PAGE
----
Dozens of same-sex couples tie the knot in New Mexico

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February 21 2004 12:00 AM ET

Dozens of gay and lesbian couples descended on rural Bernalillo, N.M., to tie the knot Friday following a county clerk's surprise decision to grant marriage licenses to same-sex couples. But hours after the marriages began, New Mexico attorney general Patricia Madrid declared the licenses invalid.

Madrid's opinion came in a letter to state senator Timothy Jennings, who had sought the legal advice after Sandoval County began handing out licenses Friday morning. "Until the laws are changed through the legislative process or declared unconstitutional by the judicial process, the statutes limit marriage in New Mexico to a man and a woman," wrote Madrid, a Democrat. "Thus in my judgment, no county clerk should issue a marriage license to same-sex couples because those licenses would be invalid under current law."

Madrid's opinion at least temporarily halted the clerk from issuing any additional licenses. A crowd outside the office reacted with boos and shouts while a deputy clerk read the attorney general's legal advice. "This is not OK. We deserve rights," shouted Carolyn Ford, angrily pointing a finger while holding a bouquet of red and white roses in her hand. She and her partner, who have been together for 10 years, got their application for a license earlier Friday and had completed a ceremony. They were in line to receive their license when county officials made the announcement.

Sandoval County clerk Victoria Dunlap had set the unusual day in motion on Thursday with her decision to grant the licenses. "It's going to be across the country, and so we wanted to be ahead of the curve," Dunlap said. By mid afternoon a line snaked outside the clerk's office, housed in the county courthouse. About 100 people had requested applications, and many of those had been turned back in, stamped, and recorded, the clerk's office said.

Outside, two preachers held impromptu ceremonies near the main drag of the usually sleepy village along the Rio Grande. "There has been some backlash, but this has been more positive, from what I hear. They're happy, crying, joyful," Dunlap said. Among the first to get their license were a lesbian couple who got married in a brief ceremony. "When we heard the news this morning, we knew we couldn't wait. We had to come down here," Jenifer Albright said after she and Anne Schultz, 34, both of Albuquerque, exchanged vows in front of the courthouse.

James Walker and Michael Palmer took extended lunch breaks from work for a moment they said they'd waited 26 years for. The men were married in Toronto last year, but the union wasn't acknowledged in the United States. Walker said a marriage certificate from Sandoval County "would give us a lot of rights and benefits that have been denied us as a couple, including the rights associated with property ownership and the rights associated with medical decisions."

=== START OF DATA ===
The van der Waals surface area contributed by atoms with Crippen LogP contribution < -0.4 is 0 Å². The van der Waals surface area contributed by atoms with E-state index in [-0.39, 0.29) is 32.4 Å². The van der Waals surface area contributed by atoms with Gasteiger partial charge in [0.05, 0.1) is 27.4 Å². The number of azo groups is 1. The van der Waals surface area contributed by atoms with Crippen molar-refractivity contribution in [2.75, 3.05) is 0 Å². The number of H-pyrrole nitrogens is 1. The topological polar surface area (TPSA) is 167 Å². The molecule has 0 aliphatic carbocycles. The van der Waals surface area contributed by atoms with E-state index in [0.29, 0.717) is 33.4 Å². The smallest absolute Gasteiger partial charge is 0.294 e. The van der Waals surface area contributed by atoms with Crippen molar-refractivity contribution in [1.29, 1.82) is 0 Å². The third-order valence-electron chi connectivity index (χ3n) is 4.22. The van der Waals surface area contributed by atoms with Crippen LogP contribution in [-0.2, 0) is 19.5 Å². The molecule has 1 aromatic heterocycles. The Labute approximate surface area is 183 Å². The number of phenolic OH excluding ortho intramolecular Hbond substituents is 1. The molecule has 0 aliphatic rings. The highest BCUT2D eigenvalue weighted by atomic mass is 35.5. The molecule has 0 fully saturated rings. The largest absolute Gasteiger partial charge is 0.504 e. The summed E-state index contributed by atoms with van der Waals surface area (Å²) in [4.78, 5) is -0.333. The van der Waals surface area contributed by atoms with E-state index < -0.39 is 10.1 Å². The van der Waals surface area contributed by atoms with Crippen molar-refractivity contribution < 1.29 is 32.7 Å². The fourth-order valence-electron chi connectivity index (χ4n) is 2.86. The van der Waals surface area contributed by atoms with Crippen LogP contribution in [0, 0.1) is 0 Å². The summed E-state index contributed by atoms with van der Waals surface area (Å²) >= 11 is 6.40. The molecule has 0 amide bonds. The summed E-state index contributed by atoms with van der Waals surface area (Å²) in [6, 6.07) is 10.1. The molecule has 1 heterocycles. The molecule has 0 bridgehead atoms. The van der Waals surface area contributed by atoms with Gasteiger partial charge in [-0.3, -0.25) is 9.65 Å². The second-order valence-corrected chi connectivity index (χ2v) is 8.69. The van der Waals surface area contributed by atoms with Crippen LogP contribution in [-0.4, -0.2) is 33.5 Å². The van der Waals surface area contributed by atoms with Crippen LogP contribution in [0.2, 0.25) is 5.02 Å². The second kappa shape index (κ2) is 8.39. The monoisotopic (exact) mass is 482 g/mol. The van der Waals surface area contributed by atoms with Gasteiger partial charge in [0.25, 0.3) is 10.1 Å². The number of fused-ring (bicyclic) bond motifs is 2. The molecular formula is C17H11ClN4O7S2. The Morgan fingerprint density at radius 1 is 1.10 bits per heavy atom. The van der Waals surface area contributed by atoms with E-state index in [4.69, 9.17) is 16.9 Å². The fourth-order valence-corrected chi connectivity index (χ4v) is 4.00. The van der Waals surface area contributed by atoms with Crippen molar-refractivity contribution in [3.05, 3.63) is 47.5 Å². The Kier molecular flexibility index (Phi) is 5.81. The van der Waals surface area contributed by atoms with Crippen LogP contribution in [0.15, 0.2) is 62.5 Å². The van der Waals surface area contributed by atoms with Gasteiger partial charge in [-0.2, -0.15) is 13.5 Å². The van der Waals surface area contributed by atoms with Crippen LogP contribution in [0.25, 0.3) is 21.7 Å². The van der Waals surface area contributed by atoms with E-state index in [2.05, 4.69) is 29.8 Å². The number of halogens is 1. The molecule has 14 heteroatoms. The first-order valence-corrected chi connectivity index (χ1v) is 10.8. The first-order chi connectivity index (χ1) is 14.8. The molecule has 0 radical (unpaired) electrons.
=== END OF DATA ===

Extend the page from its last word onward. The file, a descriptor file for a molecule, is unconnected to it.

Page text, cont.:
Dunlap, a Republican, said she was unaware of any law prohibiting licenses from being issued for same-sex couples. She sought an opinion from her county attorney after getting a call earlier this week from someone asking about same-sex ceremonies. "This has nothing to do with politics or morals," she told the Albuquerque Journal. "If there are no legal grounds that say this should be prohibited, I can't withhold it.... This office won't say no until shown it's not permissible."

She said county attorney David Mathews told her that New Mexico law is unclear on the issue.
Republican state senator Steve Komadina criticized Dunlap's decision to set the process in motion before getting a legal opinion from Madrid. "I feel badly that action was taken before an answer was obtained," Komadina said. "That was very irresponsible and will cause heartache to people on all sides of the question."

Gov. Bill Richardson, a prominent Democrat who has served as United Nations ambassador and who has been mentioned as a possible vice presidential candidate this year, said he is opposed to same-sex marriage. "The governor has always been a champion for human rights. He supports equal rights and opposes all forms of discrimination. However, he is opposed to same-sex marriage," said Marsha Catron, a Richardson spokeswoman.

To get an application, would-be married couples had to show up with a photo identification, Social Security card, and $25 to receive an application. In getting their stamped licenses, they were handed pink "newlywed bags" with coupons and other items. On Thursday, Mathews said he was concerned that refusing to issue marriage licenses to same-sex couples could open the county to legal liability. State law defines marriage as a civil contract between contracting parties but does not mention gender. The only law that mentions gender is a 1961 statute that created the form used for marriage licenses and which asks for information about the male and female applicants. But the Equal Rights Act of 1973 outlaws discrimination based on sex, Mathews said. Mathews said he did not want Sandoval County to become a test case for same-sex marriage in New Mexico and that the county does not have a position on the issue. "This is a statewide issue, and we need some guidance," he said.

Clerks in nearby Santa Fe and Bernalillo counties said they would not issue same-sex marriage licenses. "My position is, I took an oath to uphold the law, not change the law," said Rebecca Bustamante, Santa Fe County clerk. "I wouldn't do it, because I just don't think I can." Mary Herrera, Bernalillo County clerk, said she has no plans to issue marriage licenses to same-sex couples. She cited the 1961 law.

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